FLAC is a free cross-platform audio codec format created in 2001 by Josh Colson and Xiph.Org. The name of the format is an abbreviation of the English phrase Free Lossless Audio Codec. When compressing a file into the FLAC format, it is 50-60% of the original file without loss of sound quality (especially when working with voice recordings). When unpacking such a file, absolute originality is respected. Since the format is free and open, it is supported by almost any software, it is perfect for archiving files and for regular listening to digital recordings.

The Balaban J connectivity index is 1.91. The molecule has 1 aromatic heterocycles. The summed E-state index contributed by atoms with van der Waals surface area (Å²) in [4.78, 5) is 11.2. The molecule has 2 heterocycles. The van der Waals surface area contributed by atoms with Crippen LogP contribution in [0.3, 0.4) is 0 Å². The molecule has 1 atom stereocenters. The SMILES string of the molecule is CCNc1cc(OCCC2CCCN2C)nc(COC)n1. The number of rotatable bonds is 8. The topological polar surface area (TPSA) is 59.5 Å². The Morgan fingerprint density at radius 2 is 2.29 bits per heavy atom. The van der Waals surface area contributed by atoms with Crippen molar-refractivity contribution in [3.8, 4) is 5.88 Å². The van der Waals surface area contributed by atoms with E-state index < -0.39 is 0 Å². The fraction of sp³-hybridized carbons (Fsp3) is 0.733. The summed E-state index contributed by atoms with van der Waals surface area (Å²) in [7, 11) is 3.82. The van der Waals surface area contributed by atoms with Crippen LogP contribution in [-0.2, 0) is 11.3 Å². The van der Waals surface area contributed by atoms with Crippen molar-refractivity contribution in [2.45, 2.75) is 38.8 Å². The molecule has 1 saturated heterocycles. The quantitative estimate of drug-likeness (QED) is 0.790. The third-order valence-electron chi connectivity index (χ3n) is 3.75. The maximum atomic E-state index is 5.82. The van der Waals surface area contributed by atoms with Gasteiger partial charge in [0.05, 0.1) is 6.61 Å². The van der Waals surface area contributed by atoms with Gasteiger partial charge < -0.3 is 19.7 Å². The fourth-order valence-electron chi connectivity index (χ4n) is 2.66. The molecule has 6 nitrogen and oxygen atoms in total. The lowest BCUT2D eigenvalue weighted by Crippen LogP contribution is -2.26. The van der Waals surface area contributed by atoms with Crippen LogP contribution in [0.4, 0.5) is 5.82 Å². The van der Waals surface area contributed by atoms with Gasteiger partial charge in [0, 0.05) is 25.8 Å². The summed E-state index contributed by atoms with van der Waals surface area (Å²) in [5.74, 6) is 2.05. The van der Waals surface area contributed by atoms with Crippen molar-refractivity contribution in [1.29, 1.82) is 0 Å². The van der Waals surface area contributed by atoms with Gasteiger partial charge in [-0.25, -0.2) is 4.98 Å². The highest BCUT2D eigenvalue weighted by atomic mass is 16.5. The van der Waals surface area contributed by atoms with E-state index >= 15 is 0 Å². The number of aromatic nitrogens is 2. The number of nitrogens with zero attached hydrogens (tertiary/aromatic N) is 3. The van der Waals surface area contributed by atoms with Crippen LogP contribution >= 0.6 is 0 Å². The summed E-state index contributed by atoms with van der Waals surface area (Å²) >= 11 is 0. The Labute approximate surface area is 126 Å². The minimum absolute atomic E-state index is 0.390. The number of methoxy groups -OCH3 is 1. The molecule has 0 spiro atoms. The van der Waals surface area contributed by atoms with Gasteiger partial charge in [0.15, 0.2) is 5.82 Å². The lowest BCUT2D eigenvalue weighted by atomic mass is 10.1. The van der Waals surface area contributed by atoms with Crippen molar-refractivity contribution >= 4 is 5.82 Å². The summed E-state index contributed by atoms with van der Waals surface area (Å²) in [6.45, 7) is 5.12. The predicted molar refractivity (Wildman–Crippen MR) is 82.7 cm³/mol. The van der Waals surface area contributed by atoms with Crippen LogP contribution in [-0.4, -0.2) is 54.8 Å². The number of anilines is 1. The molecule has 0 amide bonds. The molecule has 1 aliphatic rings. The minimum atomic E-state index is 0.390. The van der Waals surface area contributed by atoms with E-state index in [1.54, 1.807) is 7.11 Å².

MP2 is an extension of compressed MPEG Layer II audio files. This type of file is still the standard format for digital television and radio. However, most users prefer the MP3 format. The MP2 file is compatible with most portable audio players. We emphasize that for certain devices it is necessary to convert MP2 files to MP3 format. Note that MP2 files are not identical to MPEG-2 video files. Typically, an MPEG-2 video file is used as an MPG extension. In some cases, MP2 files are called musicam files, which cannot be considered correct. In the 80s of the last century, specialists developed many versions of MP files. It was then that the developers of the International Standardization Organization Moving Picture Experts Group (MPEG) were engaged in new standards for digital encoding of audio and video data. Part of the initial release of the MP1 files were 3 separate layers of the audio file. In the 90s, they developed the MP2 format. To this day, this format is used for digital television and radio broadcasting. Due to its broad support for MPEG-1, MP2 files can be played, saved, converted and edited by a multitude of multimedia players and audio editors on a wide variety of platforms and operating systems.